Some newspapers use star ratings; others have smiling or frowning theatre masks; but I would like to suggest a new, quick-glimpse device: the nail-bite rating. And it's so simple: it's a photo of my hands before and after the show. If it's a real stinker, I'll have reduced three or four nails to bleeding stumps for want of something better to do; if it's a corker, my fingertips will be untouched. The basic rule of thumb (sorry) is that the greater the boredom, the worse the nail-biting.
But to see what I thought of Lady Windermere would require more perspicacity than usual. You might see the odd little nibble there on the third finger, but the rest of the hand left completely untouched, and then suddenly there'll be a wholly unexpected blitzkrieg on the opposite index finger. It's that kind of show – flashes of clarity followed by long, creaky exposition. There's a marvellously choreographed ball scene that is succeeded by a flat, over-stated scene telling us what we already know. The classic all-chaps-alone comic scene ("gutter but stars", "price of everything, value of nothing") is genuinely funny, but then suddenly there's another pontificating duologue and you find you're nibbling again.
To whom the credit and to whom the blame? Wilde or Hall – who but Sir Peter has the clout and determination to put a play such as this back into the Theatre Royal Haymarket? – or his cast? OK, Oscar gets the blame for the naff what-I'm-about-to-do asides but the actors seem to make them naffer still. And what about the conversational longeurs, the speeches crying out to be interrupted, the motionless poses? They are played very straightforwardly, often motionless, without any attempt at interruption or stage business, so their success hinges on how much personality each character can bring to the party.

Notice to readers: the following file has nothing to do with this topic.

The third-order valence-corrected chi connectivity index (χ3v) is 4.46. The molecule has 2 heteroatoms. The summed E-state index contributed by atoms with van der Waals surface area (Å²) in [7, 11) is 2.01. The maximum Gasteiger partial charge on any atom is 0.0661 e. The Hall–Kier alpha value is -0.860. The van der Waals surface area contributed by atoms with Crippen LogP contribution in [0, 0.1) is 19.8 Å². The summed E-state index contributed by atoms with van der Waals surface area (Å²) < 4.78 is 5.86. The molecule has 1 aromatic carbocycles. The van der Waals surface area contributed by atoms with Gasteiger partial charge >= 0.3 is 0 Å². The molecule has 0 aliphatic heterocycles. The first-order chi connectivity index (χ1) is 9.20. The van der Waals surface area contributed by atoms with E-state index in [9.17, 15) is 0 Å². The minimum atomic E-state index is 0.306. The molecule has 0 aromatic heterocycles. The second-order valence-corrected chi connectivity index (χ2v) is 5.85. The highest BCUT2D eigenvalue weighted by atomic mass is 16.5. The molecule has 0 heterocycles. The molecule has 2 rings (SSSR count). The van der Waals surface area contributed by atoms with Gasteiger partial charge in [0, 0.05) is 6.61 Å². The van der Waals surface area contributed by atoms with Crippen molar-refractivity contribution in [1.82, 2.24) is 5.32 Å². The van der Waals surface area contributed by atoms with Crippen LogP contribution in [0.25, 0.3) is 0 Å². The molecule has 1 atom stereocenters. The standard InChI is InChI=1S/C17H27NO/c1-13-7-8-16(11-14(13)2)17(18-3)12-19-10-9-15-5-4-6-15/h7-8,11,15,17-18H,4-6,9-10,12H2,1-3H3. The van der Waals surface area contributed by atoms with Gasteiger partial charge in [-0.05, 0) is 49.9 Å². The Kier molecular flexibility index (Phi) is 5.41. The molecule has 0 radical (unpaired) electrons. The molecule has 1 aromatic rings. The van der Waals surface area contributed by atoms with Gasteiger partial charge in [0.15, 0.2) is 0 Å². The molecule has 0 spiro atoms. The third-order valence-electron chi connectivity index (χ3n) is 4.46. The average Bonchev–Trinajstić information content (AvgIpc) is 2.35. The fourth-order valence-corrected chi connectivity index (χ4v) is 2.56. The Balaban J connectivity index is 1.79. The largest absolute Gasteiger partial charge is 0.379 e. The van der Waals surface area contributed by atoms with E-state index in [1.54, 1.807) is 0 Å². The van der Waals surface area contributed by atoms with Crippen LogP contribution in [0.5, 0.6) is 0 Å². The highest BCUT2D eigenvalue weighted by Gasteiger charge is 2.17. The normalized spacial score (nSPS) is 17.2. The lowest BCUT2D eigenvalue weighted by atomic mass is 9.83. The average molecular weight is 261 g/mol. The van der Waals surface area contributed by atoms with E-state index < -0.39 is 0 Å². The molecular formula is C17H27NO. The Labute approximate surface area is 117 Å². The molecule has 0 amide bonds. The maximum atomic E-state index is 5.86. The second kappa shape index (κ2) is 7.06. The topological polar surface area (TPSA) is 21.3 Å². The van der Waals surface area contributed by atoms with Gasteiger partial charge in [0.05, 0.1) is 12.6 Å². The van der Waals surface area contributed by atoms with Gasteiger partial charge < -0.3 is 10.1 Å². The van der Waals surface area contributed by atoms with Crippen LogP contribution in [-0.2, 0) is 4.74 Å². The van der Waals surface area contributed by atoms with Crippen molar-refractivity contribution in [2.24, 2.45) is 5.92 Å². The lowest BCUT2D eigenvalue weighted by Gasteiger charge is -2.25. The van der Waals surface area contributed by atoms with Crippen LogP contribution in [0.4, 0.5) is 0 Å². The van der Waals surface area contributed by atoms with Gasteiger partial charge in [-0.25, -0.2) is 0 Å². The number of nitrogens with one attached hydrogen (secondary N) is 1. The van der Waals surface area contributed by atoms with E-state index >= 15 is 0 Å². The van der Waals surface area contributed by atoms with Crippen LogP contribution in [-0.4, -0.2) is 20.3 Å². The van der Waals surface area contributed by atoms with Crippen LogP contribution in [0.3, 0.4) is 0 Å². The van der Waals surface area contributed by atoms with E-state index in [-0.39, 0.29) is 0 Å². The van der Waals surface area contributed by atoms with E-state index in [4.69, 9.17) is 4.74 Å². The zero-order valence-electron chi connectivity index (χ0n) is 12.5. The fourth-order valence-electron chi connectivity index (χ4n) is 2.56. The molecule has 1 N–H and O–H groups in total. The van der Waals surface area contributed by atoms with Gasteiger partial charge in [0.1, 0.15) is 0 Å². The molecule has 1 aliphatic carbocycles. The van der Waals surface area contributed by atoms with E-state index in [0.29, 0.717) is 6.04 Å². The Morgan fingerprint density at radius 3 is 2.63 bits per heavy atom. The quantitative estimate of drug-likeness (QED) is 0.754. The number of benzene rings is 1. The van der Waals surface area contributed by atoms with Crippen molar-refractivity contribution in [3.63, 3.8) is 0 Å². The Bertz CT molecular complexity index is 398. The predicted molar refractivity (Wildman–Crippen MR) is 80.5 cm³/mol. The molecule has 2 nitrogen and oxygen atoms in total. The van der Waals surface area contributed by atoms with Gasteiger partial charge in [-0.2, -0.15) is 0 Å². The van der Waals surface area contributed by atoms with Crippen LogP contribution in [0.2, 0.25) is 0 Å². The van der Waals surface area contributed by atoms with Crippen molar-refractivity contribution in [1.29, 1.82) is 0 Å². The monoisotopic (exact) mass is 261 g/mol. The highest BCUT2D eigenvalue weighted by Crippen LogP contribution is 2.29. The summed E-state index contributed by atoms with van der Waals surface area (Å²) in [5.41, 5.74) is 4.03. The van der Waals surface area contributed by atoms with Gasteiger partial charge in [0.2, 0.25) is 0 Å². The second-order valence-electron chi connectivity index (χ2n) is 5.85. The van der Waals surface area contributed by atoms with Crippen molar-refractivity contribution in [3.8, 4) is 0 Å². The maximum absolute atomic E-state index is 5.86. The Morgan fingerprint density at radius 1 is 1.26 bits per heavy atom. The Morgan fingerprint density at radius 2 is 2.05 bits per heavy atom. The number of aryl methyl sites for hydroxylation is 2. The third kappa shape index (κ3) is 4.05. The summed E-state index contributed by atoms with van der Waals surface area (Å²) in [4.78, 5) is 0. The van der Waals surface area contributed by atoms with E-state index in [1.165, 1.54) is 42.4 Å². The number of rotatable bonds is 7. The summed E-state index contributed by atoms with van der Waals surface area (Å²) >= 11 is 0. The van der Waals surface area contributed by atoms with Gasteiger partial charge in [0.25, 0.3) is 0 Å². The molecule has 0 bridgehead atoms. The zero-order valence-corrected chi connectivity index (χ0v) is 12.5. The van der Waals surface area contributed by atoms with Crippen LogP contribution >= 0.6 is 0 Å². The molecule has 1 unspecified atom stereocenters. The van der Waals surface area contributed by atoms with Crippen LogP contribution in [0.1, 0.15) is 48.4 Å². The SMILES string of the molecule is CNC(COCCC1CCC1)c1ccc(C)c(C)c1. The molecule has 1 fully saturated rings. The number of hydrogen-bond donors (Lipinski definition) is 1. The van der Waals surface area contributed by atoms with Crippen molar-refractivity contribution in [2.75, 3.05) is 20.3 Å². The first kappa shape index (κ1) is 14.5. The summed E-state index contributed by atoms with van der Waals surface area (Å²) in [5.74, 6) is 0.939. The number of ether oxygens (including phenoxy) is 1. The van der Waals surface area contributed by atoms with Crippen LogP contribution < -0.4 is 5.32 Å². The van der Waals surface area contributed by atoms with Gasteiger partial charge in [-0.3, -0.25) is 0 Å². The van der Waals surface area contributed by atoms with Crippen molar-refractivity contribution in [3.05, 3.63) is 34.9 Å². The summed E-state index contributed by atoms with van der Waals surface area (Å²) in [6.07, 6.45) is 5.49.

Jack Davenport, as Darlington, brings his standard slouchy, squealy, slick-haired passion and it works, giving him a motor to speed through the wordiness. But Joely Richardson, as the eponymous object of his passion, starts the evening as though she is teaching English as a foreign language. As the evening progresses, she warms up, but never truly convinces: everything seems more like mannerism rather than belief, head-shakes rather than agonies, and her near face-slap of Mrs Erlynne looks more like an elimination round in the World Stare-Out Championship.
And what hope for the big surprise that Mrs Erlynne is actually Lady Windermere's (disgraced, supposed dead) mum when the role is played by Joely's (real-life) mum? I can't believe many new readers aren't going to make this leap well ahead of time, but it doesn't matter. Vanessa Redgrave simply brings to bear her luminous eyes and you can understand why women believe in her and men adore her – even her compliments seem to be composed of mixed layers of irony and sex.
All the comic buffers do their bit unstintingly, so Googie Withers and John McCallum and Roger Hammond will all be mentioned in dispatches. As a result, there's plenty to enjoy in this production, nothing to surprise you and just a little too much to underwhelm. So you can see why you'll need a careful examination of my nails.
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